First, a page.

Here’s an example from our SVP of Customer Success, who crushed it in her first 90 days as a result of having this clarity on what the business needs, and exactly how she could contribute.
Owner.com’s mission is to help local business owners own their businesses, online – starting with restaurants. We help local businesses fight back against the corporations like GrubHub that are stealing their customer data and destroying their businesses, with a suite of tools that help them take back control. Our all-in-one solutions powers online ordering, marketing automation, websites, recruiting, and more. Like Shopify + HubSpot, but specifically for restaurants.
The SVP Customer Success’s purpose is to build a world class customer experience immediately after owners signup for the platform – by managing, leading, and recruiting the customer success teams.
By Day 30: Implement a health score system to quantify account activation, create automations to identify at-risk accounts and help them optimize product success. Define targets for how headcount should ramp to meet CS goals, create a knowledge base for support which details text and videos for FAQs. Own 100 customer relationships personally to better understand exactly how to build systems to help them.
By Day 60: Implement support chat solution. Recruit 2 support specialists, 2 onboarding specialists, and 2 success specialists. Ensure we meet business goals.
By Day 90: Complete implementation of customer success management system. Create accounts receivable collections process. Implement call recording across CS teams for coaching purposes. Hire 4 support specialists, 4 onboarding managers.
Notice how we start with the mission, then the most important business priorities, then what goals the candidate should accomplish within 90 days.
Choose goals that are simultaneously ambitious but attainable with full effort.
In planning the problems you will solve in 30/60/90, it’s important to differentiate between:
The impact and level of difficulty of a problem are usually correlated. In cases where you find truly high impact problems you can solve that are medium to low difficulty, place those at the top of the list. They produce a disproportionate benefit compared to their cost.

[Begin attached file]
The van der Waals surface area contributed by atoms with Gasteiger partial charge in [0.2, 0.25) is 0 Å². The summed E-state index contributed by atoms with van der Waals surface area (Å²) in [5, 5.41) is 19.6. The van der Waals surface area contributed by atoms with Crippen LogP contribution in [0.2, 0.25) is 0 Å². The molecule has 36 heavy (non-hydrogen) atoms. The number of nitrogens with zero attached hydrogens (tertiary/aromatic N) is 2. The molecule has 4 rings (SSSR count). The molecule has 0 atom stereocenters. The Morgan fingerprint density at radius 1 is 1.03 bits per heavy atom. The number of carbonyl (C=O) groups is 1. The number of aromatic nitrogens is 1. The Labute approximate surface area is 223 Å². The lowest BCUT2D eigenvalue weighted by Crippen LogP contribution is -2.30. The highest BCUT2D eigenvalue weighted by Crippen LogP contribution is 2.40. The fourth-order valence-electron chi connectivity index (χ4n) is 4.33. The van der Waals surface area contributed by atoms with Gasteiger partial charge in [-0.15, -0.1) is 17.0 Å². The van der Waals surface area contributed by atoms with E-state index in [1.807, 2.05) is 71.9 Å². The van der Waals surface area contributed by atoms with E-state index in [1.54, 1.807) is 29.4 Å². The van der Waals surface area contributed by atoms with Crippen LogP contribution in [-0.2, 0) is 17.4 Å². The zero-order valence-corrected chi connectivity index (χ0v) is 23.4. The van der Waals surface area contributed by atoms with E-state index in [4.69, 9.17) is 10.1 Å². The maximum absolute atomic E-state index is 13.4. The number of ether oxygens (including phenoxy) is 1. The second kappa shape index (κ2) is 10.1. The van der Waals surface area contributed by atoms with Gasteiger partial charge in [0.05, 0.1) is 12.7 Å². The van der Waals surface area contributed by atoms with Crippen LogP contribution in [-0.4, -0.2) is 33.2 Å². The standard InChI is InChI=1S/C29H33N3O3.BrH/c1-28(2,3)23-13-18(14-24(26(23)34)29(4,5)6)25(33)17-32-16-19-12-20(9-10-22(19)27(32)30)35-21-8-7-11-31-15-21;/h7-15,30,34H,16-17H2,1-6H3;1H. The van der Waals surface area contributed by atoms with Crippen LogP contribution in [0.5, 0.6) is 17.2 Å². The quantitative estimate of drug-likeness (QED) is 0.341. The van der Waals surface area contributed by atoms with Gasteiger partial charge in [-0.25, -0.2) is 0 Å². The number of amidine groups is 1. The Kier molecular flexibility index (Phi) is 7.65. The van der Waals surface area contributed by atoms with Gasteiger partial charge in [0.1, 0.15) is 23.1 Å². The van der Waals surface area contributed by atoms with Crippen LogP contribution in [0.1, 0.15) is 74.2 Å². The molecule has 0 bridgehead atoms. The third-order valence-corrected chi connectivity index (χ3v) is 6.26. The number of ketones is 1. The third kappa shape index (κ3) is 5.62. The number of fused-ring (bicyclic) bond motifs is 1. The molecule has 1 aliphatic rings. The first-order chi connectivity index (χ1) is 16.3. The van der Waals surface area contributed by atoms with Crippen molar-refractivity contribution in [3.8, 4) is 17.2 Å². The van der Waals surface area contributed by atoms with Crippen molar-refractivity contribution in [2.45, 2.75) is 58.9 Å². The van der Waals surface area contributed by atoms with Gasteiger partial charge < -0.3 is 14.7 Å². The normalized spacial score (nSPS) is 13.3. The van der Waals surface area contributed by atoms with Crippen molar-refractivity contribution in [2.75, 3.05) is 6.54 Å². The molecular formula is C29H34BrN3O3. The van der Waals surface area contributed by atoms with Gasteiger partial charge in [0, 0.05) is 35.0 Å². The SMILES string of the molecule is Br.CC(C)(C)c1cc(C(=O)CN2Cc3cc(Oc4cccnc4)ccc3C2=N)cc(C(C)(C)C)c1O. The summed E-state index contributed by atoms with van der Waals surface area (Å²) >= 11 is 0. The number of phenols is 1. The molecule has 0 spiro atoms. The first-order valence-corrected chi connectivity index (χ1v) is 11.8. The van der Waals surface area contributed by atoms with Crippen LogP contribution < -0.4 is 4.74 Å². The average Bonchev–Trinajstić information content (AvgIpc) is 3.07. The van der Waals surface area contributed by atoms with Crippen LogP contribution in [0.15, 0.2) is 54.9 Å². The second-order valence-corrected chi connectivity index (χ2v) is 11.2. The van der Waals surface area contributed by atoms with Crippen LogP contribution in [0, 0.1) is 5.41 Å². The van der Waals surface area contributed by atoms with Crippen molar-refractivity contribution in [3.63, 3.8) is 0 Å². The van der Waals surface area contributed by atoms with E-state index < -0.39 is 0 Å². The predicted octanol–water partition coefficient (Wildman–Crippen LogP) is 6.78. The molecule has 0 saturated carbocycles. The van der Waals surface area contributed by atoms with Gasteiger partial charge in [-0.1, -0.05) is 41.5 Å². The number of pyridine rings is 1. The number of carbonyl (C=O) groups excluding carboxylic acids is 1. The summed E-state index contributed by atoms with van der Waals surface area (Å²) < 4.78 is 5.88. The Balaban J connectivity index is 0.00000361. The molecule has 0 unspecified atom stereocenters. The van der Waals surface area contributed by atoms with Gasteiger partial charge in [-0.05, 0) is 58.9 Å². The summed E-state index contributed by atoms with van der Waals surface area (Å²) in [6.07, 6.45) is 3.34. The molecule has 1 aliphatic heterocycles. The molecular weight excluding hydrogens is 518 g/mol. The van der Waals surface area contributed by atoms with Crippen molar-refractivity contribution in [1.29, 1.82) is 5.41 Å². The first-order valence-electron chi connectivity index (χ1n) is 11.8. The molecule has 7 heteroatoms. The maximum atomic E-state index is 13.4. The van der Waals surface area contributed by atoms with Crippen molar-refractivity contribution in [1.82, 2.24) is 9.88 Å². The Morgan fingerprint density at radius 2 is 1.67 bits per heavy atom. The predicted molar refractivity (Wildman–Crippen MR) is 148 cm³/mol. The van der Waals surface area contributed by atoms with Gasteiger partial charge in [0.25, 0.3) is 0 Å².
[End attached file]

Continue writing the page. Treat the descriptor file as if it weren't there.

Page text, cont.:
You might feel tempted to focus on the B and C class problems, because they are easier to get done and celebrate quick wins over. But that’s a mistake.
Instead, focus on solving A class problems. Their high difficulty and high impact makes them a major competitive advantage for the company once they are solved, and de-risks your business.
Like starting a mega game of dominos by knocking down a giant domino, they require more force to initially knock down – but then knock down many smaller related domino’s as a result.
Often, the pockets where you can make an impact are in the most unsexy parts of the business.
The places I’ve noticed the A Class problems usually are, post product/market fit:
For example, if you’re joining as an engineer, you might want to dive into building new features as quickly as possible to solve medium impact and low impact problems that the customer experiences – improving customer retention and satisfaction.
But if you notice an A Class problem with the way the codebase is architected and the startup is post-PMF, it might be worth paying down technical debt before adding more features.
Solving that one A Class problem will make solving future B Class problems and C Class problems easier and faster. It will also make recruiting and retaining engineers easier, even if it doesn’t provide a quick win for the business.
The A Class problems in the early days are almost never the things which feel sexy to work on:
It’s time to get into execution.
In startup, there are more fires burning than you have resources or time to put out.
They will all feel important and urgent at first. Many of them could burn down the business if left burning for long enough.
But some fires do more damage when left burning, and are therefore more urgent.
So it’s critical to focus on putting out the most important, high leverage fires first.
One of the best things I’ve learned from Alex Bard, an outstanding investor and founder, is keeping what he calls a “ruthless prioritization list”.
Here’s how my ruthless prioritization list works:
In order to really focus your attention on the top 3, A Class problems, refuse to focus on anything else until they are completed. This laser focus speeds up your rate of execution and makes you more effective in a chaotic environment.
The only advantage that startups have over large companies is their speed of execution. Because they are extremely small and capable teams with clear goals, they can improve way more quickly.
But that advantage gets lost when they get slowed down executing on countless small, minor things they could do, much like larger companies do.
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Co-founder and CEO at Owner.com, helping restaurant owners save their businesses. high school dropout but lifelong student. Thiel Fellow. Forbes 30 Under 30.